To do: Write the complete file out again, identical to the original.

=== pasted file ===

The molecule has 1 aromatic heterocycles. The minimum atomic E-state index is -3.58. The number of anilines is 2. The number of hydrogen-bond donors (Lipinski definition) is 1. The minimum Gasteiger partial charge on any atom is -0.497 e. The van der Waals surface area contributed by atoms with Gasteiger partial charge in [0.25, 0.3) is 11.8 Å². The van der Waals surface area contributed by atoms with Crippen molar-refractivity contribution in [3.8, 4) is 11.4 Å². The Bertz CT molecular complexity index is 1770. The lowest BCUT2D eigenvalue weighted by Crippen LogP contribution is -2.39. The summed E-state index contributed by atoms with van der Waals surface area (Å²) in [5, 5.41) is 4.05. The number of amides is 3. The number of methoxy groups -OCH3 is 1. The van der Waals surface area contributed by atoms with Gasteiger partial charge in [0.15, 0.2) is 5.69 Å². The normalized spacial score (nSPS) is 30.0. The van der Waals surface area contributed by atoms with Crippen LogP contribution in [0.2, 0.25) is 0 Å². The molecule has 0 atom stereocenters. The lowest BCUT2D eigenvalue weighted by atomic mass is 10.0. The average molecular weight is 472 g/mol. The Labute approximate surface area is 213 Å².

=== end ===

The molecule has 1 aromatic heterocycles. The minimum atomic E-state index is -3.58. The number of anilines is 2. The number of hydrogen-bond donors (Lipinski definition) is 1. The minimum Gasteiger partial charge on any atom is -0.497 e. The van der Waals surface area contributed by atoms with Gasteiger partial charge in [0.25, 0.3) is 11.8 Å². The van der Waals surface area contributed by atoms with Crippen molar-refractivity contribution in [3.8, 4) is 11.4 Å². The Bertz CT molecular complexity index is 1770. The lowest BCUT2D eigenvalue weighted by Crippen LogP contribution is -2.39. The summed E-state index contributed by atoms with van der Waals surface area (Å²) in [5, 5.41) is 4.05. The number of amides is 3. The number of methoxy groups -OCH3 is 1. The van der Waals surface area contributed by atoms with Gasteiger partial charge in [0.15, 0.2) is 5.69 Å². The normalized spacial score (nSPS) is 30.0. The van der Waals surface area contributed by atoms with Crippen LogP contribution in [0.2, 0.25) is 0 Å². The molecule has 0 atom stereocenters. The lowest BCUT2D eigenvalue weighted by atomic mass is 10.0. The average molecular weight is 472 g/mol. The Labute approximate surface area is 213 Å².